You are entitled to all reasonable and necessary medical expenses “to cure and relieve from the effects of the injury.” Sec. 102.42(1) Wis. Stats. This includes:
- Medical treatment
- Chiropractic treatment
- Psychological treatment
- Podiatric treatment (foot problems)
- Dental treatment
- Supplies such as crutches, appliances, artificial members, and training in the use of such supplies.
Note: This list is not exhaustive. If you have questions about whether certain types of treatment are covered under Worker’s Compensation, contact us. Acupuncture, for example, generally is not covered.
You can choose your own doctor. You also get a second choice, but no third choice, and there are limitations on out-of-state treatment. However, multiple doctors within a clinic constitute “one” choice, and if your doctor refers you to another doctor outside your doctor’s clinic, that referral does not count as a choice. So the Wisconsin rule about where you can get treatment for a work injury is fairly liberal.
Medical expenses include maintenance treatment and necessary follow-up care: You may be entitled to medical treatment after you have reached your end of healing (also known as maximum medical improvement or plateau of healing), if your doctor states you that you need ongoing treatment to deal with the effects of your work injury.
Beware: Worker’s compensation carriers often fail to pay for such ongoing treatment. Carriers often believe that end of healing means they have no obligation to pay for any further medical treatment. (They equate end of healing with end of treatment.)
Example: We represented a woman who had badly fractured her ankle at work. The surgeon had to install plates and screws in order to repair the complex fractures in her ankle. Her employer and its worker’s compensation carrier conceded her injury was work-related and paid for the surgery and other treatment expenses and for her time off work.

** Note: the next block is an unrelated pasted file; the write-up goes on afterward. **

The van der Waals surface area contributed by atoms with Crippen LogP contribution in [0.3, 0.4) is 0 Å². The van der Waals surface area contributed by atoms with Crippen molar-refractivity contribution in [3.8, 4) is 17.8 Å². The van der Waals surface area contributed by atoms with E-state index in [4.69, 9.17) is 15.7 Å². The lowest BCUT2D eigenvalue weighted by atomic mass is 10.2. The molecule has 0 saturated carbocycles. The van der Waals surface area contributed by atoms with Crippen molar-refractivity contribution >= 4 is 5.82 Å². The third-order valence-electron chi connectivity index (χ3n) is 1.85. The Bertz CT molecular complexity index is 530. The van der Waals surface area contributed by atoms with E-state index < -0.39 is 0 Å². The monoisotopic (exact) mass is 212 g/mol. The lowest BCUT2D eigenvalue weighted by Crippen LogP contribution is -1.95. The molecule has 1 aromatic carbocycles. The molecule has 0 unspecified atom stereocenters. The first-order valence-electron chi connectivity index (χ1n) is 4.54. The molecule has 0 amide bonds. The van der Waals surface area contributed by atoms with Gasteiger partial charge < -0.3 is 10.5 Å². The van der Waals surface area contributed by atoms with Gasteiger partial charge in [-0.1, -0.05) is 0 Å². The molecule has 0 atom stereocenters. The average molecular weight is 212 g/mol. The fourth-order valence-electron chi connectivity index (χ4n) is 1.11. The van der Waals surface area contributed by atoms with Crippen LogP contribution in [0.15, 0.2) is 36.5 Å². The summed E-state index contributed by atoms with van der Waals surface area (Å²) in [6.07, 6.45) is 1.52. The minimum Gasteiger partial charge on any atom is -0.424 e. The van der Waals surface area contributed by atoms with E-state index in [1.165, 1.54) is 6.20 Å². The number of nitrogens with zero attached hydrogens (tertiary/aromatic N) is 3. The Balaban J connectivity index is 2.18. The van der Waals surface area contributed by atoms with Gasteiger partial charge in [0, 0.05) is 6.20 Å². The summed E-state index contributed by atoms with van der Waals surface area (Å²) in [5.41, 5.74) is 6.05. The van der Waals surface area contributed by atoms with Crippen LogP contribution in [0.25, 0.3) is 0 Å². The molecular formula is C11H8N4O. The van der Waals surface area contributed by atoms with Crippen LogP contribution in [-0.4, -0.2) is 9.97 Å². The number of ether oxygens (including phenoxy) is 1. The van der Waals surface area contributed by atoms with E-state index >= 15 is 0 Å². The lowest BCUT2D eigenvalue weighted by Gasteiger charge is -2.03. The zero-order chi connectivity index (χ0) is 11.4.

She returned to work and all seemed fine initially. However, within a few years, she began having increasing pain in that ankle. Her surgeon thought that removing some of the hardware would relieve her pain. The worker’s compensation carrier refused to pay for the proposed surgery and for the time she would be off work to recover from that second surgery because it “had closed the file.” The carrier continued to refuse even after the surgeon explained that the need to remove some of the hardware was a direct result of her initial injury, which the carrier had conceded.
We filed an application for hearing on behalf of the injured worker. As a result of our efforts, the worker’s compensation carrier had to pay for the proposed surgery and our client’s time off work to recover. The carrier also paid a sizeable penalty for its bad faith in denying the claim because we could demonstrate that the carrier had no reasonable basis for its refusal.
Please contact us if your employer’s worker’s compensation carrier is not paying for medical expenses your doctor finds necessary during your healing period and after you have reached your end of healing. We can help you obtain the treatment your doctor finds you need as the result of your work injury.